Monofilament vs. Braided Line

The heated argument about whether monofilament or braided lines are better can confuse even the most veteran anglers because there are always new modifications to both types anyway.

To tell you the truth, there is no one type of fishing line that works in every single fishing scenario, so your choice will heavily depend on the fishing choices you’d like to make.

With that aside, let’s explore the qualities of both monofilament and braided lines.

Short Answer: 

You are the only one who can decide which type is better for you. I can only give you some advice. 

If you are a beginner, getting a monofilament line would probably be better and easier for you to use. You can also get a monofilament line if you do not want to pay a lot of money. In case invisibility is crucial to you, a monofilament line won’t disappoint you. 

On the other hand, if you will fish in muddy water or if visibility is of no importance to you, a braided line will suit you. It is also suitable for those who need a line with high sensitivity. 

1. Monofilament

It is a fishing line made from a single strand of synthetic fiber.


We can’t talk about mono without mentioning the fact that it’s the most affordable fishing line on the market. So, if you find a monofilament line that meets your needs, there is no need to look somewhere else when you can save so much by getting a mono.


Besides its affordability, mono is the most beginner-friendly type because it’s the easiest to use. But why is that? 

Well, mono is the most fuss-free when it comes to cutting the line, as you won’t need a specialized tool. In addition, tying knots couldn’t be easier, and the knot strength is superior. So, its manageable nature made it extremely popular among beginners.

Higher Stretch

People are divided about needing stretch, so we’ll tell you why it’s a good thing for mono.

Stretch gives mono superior shock absorption because it stretches under pressure instead of breaking suddenly during sudden hits. You also need a high-stretch line if you’re after soft-mouthed fish that react fast so that you don’t tear the fish’s mouth while dragging it.

This stretchiness is beneficial for trolling, jigging, casting crankbaits, kite fishing, live-bait fishing, or any kind of fishing that targets larger fish.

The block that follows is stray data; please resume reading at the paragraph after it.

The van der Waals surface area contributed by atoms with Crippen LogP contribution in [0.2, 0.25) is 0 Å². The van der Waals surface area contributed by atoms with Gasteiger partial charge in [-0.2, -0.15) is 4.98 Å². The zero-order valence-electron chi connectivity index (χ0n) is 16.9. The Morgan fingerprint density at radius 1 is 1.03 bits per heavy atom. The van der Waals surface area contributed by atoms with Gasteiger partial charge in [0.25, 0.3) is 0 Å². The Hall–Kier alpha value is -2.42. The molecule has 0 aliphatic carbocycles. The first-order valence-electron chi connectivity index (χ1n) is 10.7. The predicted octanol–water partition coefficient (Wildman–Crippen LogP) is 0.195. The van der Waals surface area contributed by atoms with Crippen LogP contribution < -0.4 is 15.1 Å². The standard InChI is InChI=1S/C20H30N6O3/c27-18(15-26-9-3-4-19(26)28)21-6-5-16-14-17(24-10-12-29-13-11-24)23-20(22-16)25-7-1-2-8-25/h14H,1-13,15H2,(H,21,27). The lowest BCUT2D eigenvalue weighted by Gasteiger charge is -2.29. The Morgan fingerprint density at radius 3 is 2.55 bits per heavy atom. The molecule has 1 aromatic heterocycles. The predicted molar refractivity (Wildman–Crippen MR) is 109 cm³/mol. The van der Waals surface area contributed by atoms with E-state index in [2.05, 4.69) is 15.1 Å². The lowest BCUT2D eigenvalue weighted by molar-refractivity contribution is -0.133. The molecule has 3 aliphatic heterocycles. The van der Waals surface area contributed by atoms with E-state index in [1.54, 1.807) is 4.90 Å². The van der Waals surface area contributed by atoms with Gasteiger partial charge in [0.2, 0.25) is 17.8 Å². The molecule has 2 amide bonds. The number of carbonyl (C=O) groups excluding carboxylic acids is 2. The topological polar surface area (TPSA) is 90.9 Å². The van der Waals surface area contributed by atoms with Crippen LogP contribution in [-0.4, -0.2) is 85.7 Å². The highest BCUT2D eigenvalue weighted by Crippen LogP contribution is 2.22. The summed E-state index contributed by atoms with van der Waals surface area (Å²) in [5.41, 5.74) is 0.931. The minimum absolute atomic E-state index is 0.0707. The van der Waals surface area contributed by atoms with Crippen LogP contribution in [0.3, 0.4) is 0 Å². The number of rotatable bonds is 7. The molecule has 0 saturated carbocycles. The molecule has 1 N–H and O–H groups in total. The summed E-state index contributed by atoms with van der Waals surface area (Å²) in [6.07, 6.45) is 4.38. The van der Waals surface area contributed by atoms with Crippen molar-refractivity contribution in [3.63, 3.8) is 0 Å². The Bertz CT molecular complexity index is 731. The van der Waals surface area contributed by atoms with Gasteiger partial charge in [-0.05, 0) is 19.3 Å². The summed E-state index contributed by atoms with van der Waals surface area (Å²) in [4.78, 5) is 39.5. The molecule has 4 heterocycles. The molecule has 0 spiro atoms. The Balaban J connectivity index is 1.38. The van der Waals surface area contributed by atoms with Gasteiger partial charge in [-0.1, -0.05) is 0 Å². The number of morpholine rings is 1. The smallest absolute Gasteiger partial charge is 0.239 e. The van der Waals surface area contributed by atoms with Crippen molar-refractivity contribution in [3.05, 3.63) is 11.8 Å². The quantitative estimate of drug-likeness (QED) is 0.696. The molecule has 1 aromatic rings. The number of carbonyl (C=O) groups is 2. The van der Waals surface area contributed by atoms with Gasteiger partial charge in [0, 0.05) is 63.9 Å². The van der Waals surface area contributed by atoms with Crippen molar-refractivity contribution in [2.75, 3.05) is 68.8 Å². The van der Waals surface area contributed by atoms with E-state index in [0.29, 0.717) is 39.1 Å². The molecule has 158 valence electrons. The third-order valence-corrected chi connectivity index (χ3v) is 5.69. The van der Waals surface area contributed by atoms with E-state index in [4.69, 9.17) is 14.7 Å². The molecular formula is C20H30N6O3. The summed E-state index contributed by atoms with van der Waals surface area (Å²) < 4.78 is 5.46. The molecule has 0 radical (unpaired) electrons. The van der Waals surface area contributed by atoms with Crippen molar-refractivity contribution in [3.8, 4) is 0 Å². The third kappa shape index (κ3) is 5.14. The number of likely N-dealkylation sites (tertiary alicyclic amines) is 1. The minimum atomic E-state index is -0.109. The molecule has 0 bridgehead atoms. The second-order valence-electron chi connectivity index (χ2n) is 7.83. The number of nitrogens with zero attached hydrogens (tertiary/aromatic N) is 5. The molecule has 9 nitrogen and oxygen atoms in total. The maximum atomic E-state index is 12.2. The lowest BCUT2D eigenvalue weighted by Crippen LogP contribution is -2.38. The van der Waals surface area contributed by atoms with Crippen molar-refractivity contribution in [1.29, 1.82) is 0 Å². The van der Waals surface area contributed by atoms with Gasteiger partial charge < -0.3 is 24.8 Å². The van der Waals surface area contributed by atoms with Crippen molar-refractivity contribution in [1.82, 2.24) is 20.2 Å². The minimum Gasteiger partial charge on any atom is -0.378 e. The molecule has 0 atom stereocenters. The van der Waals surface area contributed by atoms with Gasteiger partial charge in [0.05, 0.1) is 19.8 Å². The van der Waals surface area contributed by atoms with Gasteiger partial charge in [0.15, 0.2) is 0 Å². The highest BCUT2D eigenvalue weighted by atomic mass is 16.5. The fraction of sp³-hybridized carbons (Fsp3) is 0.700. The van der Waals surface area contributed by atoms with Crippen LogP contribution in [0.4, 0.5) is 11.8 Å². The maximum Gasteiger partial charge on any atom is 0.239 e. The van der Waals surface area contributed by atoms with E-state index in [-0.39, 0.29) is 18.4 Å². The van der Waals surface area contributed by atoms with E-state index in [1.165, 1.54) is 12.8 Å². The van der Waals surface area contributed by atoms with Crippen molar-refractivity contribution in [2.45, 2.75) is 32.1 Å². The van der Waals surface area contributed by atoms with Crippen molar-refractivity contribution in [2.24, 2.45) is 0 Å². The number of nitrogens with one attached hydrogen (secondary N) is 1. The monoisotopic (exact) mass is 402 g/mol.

Lower Visibility

Is mono as invisible underwater as fluorocarbon? Of course not. However, its clarity is way superior to the clarity of braided lines.

Such a quality is essential on sunny days or when fishing in clear or shallow water. It would also help to have such a low-key line when trying to catch easily-spooked species.


Mono has a neutral buoyancy, which means it has a slower sinking rate than other lines. This quality makes it perfect for surface lures and suspended subsurface presentations in fly fishing.

More Color Options

Line colors can affect your fishing experience dramatically. Sometimes you need a high-viz color to keep track of your line, and other times you need a low-viz one to hide it from the fish.

Mono is easier to dye than other fishing lines, so it has a wider variety of color options to cater to all of your visibility needs.

Thicker Diameter

Mono has one thick diameter, and that gives it extra strength. However, it can be a disadvantage since it limits the amount of line you can have on your spool. Also, a thicker diameter doesn’t cast as long and as far as a thinner one, at least not easily.

Low Sensitivity

There are many occasions where you need your line to be sensitive to keep you aware of light bites or any sudden changes such as in ice fishing or deep-sea fishing. Well, due to its stretchy nature, mono won’t help you with that.

Not Durable

The fact that mono doesn’t last long explains its affordability. Mono changes its properties when wet because it absorbs water, especially saltwater. Also, exposure to UV rays weakens it. Since it deteriorates fast, you’ll have to change more frequently.